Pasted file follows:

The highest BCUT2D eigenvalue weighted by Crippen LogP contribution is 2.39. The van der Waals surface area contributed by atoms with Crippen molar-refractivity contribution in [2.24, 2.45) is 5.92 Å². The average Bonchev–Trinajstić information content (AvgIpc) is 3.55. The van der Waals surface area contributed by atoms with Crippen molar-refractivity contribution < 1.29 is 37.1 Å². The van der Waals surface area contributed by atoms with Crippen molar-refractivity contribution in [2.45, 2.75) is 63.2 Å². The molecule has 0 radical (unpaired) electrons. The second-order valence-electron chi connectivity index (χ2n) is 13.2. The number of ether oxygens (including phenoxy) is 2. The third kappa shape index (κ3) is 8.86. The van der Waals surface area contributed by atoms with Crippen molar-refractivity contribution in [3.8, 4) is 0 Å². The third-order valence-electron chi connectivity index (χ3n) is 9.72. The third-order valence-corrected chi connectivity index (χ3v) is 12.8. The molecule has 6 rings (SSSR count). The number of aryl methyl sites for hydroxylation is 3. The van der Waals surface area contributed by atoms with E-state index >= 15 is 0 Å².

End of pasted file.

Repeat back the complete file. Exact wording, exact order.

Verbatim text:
The highest BCUT2D eigenvalue weighted by Crippen LogP contribution is 2.39. The van der Waals surface area contributed by atoms with Crippen molar-refractivity contribution in [2.24, 2.45) is 5.92 Å². The average Bonchev–Trinajstić information content (AvgIpc) is 3.55. The van der Waals surface area contributed by atoms with Crippen molar-refractivity contribution < 1.29 is 37.1 Å². The van der Waals surface area contributed by atoms with Crippen molar-refractivity contribution in [2.45, 2.75) is 63.2 Å². The molecule has 0 radical (unpaired) electrons. The second-order valence-electron chi connectivity index (χ2n) is 13.2. The number of ether oxygens (including phenoxy) is 2. The third kappa shape index (κ3) is 8.86. The van der Waals surface area contributed by atoms with Crippen molar-refractivity contribution in [3.8, 4) is 0 Å². The third-order valence-electron chi connectivity index (χ3n) is 9.72. The third-order valence-corrected chi connectivity index (χ3v) is 12.8. The molecule has 6 rings (SSSR count). The number of aryl methyl sites for hydroxylation is 3. The van der Waals surface area contributed by atoms with E-state index >= 15 is 0 Å².